Can you believe it? We're already into the fourth week of the six-week Six Ingredient Challenge! How's it going for you? Amy and I posted our answers to the third week's writing prompt, and the linky there is still open for you to link up your posts about why you felt inspired to be a part of the Six Ingredient Challenge. Remember to post your answers to the fourth prompt sometime before Thursday. Even if you didn't start the challenge with us on February 1, it's not too late to sign up and join in now!
Today I'm bringing you a guest post from Sam, our family's resident breadmaker. He's sharing an easy recipe for making homemade semi-whole grain bread. It can be nearly impossible to find any store-bought grain products with six ingredients or fewer, and processed breads often have a lot of questionable additives, hydrogenated oils, and even high fructose corn syrup. Here's a healthier version that kids will eat — maybe because they don't realize how healthy it is! It's a family-friendly mix of white flour, whole wheat flour, whole oats, and whole flaxseeds. It takes just six ingredients (not counting spices), and it helps use up the whey from the homemade ricotta recipe Sam posted before.
Homemade semi-whole grain bread
Guest post by Crackerdog Sam
I'd been making the basic white loaves from the stellar book Artisan Bread in Five Minutes a Day for a few months when Lauren suggested switching over to at least partially whole-wheat flours. Unfortunately, my first attempts were too dense and dry and I gave up.
It wasn't until I got into homemade ricotta and had all this whey to use up, reading in various places that whey gave bread a "fluffier crumb" (the interior of the loaf), that it occurred to me that I might salvage the whole-wheat option. I've added flaxseed and whole oats for more whole fiber, and more hearty flavor. Mikko eats it up without complaint.
- 1 Cup + 1 Tbsp room-temperature whey
- 1/2 Tbsp granulated yeast
- 1/2 Tbsp kosher salt
- 1 1/3 Cups unbleached white flour (7.2 oz)
- 2/3 Cup white whole wheat flour (3.6 oz)
- 1 Tbsp whole flaxseeds
- 1/4 Cup oats
- Optional: dill, tarragon, finely diced garlic, etc.
Note: Breadmakers actually weigh their flour instead of measuring it, because you can get different amounts in a cup depending on whether you sift, sweep, or pack the flour. The cup measurements I've listed are based on my typical method of reaching a scoop into the bag and pressing lightly against the side of the bag when filling it, which slightly compacts the flour.
- 5-quart mixing bowl
- cutting board
- parchment paper
- pizza stone
- pizza peel (or baking sheet)
- serrated bread knife
- pan for water
- cooling rack
Dietary/allergy notes:Vegetarian, could be vegan if 1 Cup tepid water is substituted for whey — however, that will change the bread's texture. Contains dairy and gluten.
Directions:1. Gather all of your ingredients and instruments and have them nearby, as you'll want to assemble things quickly. First, add the whey to the mixing bowl, then the yeast, then immediately the salt, the flour, the flaxseeds, the oats, and any herbs.
2. Stir all the ingredients as soon as possible, just until combined. (Overmixing will toughen the dough.)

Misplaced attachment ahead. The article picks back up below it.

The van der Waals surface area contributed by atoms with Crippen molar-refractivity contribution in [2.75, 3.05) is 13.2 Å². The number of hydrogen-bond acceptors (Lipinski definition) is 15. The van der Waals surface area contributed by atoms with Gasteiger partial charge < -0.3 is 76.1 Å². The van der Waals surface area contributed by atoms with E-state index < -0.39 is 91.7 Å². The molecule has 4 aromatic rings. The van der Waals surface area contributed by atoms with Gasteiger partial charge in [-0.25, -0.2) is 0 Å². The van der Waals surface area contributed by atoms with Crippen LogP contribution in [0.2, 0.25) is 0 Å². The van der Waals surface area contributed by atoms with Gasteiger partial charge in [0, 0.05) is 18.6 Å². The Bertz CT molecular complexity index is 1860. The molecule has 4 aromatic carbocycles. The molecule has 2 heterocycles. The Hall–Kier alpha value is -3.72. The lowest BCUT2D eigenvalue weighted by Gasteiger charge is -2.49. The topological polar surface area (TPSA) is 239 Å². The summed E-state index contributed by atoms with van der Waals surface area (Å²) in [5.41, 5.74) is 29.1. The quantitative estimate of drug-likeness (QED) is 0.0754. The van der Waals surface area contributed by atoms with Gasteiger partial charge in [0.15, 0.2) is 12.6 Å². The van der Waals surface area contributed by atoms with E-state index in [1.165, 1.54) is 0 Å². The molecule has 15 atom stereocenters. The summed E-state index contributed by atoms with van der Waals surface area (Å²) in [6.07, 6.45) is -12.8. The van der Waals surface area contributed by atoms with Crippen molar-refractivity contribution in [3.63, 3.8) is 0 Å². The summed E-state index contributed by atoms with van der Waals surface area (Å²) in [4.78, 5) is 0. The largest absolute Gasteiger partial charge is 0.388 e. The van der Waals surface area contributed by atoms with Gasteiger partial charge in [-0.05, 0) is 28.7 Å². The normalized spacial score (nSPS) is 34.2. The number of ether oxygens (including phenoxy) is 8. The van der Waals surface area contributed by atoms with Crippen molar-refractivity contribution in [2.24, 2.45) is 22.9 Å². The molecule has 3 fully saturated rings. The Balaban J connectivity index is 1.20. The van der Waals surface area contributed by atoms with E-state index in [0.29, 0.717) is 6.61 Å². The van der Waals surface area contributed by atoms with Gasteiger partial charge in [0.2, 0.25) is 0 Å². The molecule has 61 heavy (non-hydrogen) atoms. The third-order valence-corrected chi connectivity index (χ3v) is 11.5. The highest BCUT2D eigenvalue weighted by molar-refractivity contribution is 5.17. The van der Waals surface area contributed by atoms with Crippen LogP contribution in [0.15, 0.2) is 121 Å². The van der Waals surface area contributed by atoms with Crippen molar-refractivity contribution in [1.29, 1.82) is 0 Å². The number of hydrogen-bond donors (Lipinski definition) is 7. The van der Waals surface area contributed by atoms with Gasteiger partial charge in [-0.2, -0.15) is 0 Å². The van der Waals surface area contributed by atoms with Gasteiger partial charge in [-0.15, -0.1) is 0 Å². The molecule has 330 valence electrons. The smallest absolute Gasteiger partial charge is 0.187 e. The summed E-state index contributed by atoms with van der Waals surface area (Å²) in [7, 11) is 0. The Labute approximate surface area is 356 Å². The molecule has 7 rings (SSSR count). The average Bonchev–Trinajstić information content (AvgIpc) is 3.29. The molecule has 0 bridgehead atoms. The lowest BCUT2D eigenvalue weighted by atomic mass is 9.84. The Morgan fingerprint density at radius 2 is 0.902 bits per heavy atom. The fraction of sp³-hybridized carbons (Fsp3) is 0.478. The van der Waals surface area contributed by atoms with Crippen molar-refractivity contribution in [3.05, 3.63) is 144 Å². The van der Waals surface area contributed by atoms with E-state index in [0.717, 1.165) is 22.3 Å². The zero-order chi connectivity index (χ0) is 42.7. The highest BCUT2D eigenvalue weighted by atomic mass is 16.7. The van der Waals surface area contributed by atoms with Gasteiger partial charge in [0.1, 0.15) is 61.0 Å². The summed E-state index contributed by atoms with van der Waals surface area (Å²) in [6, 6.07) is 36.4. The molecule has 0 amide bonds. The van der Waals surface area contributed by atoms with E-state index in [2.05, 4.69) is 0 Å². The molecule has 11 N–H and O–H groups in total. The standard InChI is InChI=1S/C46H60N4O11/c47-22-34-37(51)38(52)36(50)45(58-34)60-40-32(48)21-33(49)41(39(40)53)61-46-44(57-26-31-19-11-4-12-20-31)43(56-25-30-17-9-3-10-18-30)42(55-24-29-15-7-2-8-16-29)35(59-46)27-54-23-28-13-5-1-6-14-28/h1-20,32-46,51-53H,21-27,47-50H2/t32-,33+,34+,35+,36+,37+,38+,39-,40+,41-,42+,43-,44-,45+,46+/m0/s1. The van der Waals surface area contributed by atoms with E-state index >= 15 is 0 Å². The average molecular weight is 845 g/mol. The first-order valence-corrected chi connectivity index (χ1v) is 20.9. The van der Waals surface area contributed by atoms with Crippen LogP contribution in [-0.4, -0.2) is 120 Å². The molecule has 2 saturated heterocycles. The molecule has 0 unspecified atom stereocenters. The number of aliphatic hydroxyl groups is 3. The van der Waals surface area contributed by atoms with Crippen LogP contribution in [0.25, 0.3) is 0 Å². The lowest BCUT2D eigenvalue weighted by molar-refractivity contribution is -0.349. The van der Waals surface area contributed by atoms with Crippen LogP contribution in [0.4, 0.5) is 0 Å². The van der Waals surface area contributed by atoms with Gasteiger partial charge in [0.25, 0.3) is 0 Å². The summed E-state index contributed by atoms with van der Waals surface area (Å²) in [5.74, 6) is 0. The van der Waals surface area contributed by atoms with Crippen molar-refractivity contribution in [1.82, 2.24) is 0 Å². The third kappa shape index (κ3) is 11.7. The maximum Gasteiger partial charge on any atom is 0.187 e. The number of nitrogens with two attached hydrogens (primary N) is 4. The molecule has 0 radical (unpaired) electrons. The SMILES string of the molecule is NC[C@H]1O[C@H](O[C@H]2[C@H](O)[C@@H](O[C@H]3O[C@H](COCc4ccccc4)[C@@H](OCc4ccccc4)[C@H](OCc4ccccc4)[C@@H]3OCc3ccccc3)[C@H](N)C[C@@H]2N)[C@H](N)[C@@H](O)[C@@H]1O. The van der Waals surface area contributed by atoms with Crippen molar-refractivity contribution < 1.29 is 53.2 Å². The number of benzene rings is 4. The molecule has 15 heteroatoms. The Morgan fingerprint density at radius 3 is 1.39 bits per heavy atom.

3. Cover the bowl and let rise for 2 1/2 hours. (The dough will be very sticky, so don't cover with a towel or anything that will droop in and touch the dough. I use a large cutting board.)
4. Remove the cover and stir, deflating the dough.
5. Dust your hands with flour (and have more ready, as you'll need to reapply more than once) and tighten the dough ball. Essentially what you want to do is pretend it's a jellyfish, pushing the loose bottom parts up into the center of the body and leave yourself with a nice, smooth rounded top. It usually takes me three or four rounds of tucking in the underside and stretching/smoothing the outside to create this tightness. At this point, pat the ball all over lightly with flour, which forms a "dust jacket" to impede subsequent drooping, and place firmly on the parchment paper, pushing down slightly so the bottom doesn't try to expand. (It took me a while to really understand how this process works, since you have to feel it more than see it to comprehend, so don't be afraid to keep at it until it clicks for you.)
6. Let the loaf sit for 25 minutes while you prepare the oven. Place a cup or so of water into a metal or glass pan on the top rack, and place the pizza stone on the bottom rack, preheating to 450˚. Trim excess parchment paper from around the loaf so that it doesn't smoke.
7. Make two or three diagonal incisions on the top of the loaf using a serrated bread knife. This creates seams in the "dust jacket" so when the loaf rises, it will push forth from those spaces and expand upward, creating that cool artisan look.
8. Immediately after cutting, slide dough onto the pizza stone from a pizza peel. Bake for 30-35 minutes until browned and crunchy on the outside.
9. Place loaf on cooling rack for 15-20 minutes until it can be handled. Then tear off hunks and serve warm with an olive oil/sea salt dipping plate, or, perhaps, slice thickly and serve with warm soup.
10. To combine both the ricotta recipe and bread recipe, roast sliced eggplant with a drizzle of honey and some ricotta on top, then serve on thin toasted slices of this hearty bread. Delicious!
Enjoy — you are now an artisan breadmaker, and your family will thank you for it!